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Blood Press Monit. 2008 Oct;13(5):291-4. doi: 10.1097/MBP.0b013e3283057ae4.

Reproducibility of systemic hemodynamics in stable chronic hemodialysis: a pilot study.

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1
Renal Section, VA Connecticut Healthcare System, West Haven, Connecticut 06516, USA.

Abstract

OBJECTIVE:

Hemodynamic measurements are important in the understanding of hemodialysis (HD) hypertension and intradialytic hypotension. The reproducibility of hemodynamic measurements in HD patients is not known and is the objective of this report.

METHODS:

We enrolled 13 male patients (mean age 63+/-13 years) on stable chronic HD. Blood pressure (BP) and hemodynamic variables were obtained with a pulse dynamic technology device. Measurements were taken before and after HD, in the supine and standing positions over a 2-week period.

RESULTS:

Ranges for the average intraindividual standard deviation for each hemodynamic variable before and after HD in both supine and standing positions were: 8.3-14.5 mmHg for oscillometric systolic BP; 4.1-10.7 mmHg for oscillometric diastolic BP; 10.7-14.5 mmHg for manual systolic BP; 5.4-8.8 mmHg for manual diastolic BP; 131.4-188.9 mmHg/s for left ventricular dP/dtmax; 0.17-0.27 L/min/m for cardiac index; 142.4-222.6 dynes/s/cm for systemic vascular resistance; 0.59-1.13%/mmHg for brachial artery distensibility; and 0.09-0.15 ml/mmHg for systemic vascular compliance. Repeated measures analysis of variance results showed no significant variability in measures. Intraclass correlation coefficient ranges were 0.58-0.72 for oscillometric systolic BP, 0.46-0.83 for oscillometric diastolic BP, 0.41-0.62 for manual systolic BP, 0.57-0.84 for manual diastolic BP, 0.10-0.78 for left ventricular dP/dtmax, 0.63-0.84 for cardiac index, 0.47-0.80 for systemic vascular resistance, 0.40-0.84 for brachial artery distensibility, and 0.62-0.88 for systemic vascular compliance. No correlation was observed between interdialytic weight gain and hemodynamic variability.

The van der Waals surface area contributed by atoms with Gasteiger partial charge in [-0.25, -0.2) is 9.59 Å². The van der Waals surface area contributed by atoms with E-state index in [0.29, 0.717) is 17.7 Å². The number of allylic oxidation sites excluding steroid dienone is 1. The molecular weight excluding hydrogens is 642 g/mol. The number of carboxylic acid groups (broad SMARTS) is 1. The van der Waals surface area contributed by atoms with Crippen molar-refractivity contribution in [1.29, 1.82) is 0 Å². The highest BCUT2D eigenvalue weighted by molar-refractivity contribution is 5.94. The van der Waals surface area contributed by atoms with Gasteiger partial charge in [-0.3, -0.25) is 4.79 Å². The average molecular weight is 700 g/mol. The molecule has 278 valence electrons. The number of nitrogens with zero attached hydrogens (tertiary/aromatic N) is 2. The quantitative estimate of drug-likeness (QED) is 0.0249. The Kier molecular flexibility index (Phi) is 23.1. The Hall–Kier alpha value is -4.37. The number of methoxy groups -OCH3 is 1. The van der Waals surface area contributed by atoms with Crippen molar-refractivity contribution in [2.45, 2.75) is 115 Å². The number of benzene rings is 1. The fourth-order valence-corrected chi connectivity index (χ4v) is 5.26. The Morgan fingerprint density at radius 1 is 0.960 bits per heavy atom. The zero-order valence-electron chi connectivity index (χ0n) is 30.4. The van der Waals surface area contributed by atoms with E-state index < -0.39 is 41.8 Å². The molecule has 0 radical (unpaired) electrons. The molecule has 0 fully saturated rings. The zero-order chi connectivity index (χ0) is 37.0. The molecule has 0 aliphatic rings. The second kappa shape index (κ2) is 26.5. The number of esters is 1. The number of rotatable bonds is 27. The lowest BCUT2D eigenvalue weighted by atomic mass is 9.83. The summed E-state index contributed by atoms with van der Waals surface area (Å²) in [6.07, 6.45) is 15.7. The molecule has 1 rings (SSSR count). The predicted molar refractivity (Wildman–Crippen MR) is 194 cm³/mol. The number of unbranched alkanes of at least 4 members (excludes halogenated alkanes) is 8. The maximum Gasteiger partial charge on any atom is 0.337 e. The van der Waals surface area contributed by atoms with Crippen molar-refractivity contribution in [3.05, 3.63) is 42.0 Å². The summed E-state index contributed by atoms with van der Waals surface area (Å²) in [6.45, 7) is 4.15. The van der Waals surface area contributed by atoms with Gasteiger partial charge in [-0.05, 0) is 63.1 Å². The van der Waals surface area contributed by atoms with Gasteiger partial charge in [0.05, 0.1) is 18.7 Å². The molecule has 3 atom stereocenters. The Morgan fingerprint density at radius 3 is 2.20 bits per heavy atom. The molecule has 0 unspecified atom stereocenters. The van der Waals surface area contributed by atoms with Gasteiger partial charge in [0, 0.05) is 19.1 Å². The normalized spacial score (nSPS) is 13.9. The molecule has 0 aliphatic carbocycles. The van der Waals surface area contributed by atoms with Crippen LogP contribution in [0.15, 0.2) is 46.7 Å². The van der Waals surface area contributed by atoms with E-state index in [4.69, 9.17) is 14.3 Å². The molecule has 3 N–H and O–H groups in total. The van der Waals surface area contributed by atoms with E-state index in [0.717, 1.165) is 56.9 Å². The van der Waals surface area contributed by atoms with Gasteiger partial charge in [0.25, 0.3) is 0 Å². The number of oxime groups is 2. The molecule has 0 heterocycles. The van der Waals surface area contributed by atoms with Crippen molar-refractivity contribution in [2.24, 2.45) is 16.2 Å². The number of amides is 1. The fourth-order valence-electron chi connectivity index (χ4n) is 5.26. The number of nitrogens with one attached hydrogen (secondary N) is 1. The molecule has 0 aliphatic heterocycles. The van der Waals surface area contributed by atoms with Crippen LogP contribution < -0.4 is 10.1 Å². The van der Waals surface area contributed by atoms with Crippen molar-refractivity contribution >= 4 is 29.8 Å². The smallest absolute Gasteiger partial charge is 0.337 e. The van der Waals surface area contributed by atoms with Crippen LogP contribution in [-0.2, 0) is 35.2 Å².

CONCLUSION:

In this pilot study, hemodynamic variables have acceptable reproducibility in chronic stable HD patients. Our results are relevant to the use of hemodynamic monitoring in HD practice and research.

PMID:
18799955
DOI:
10.1097/MBP.0b013e3283057ae4
[Indexed for MEDLINE]
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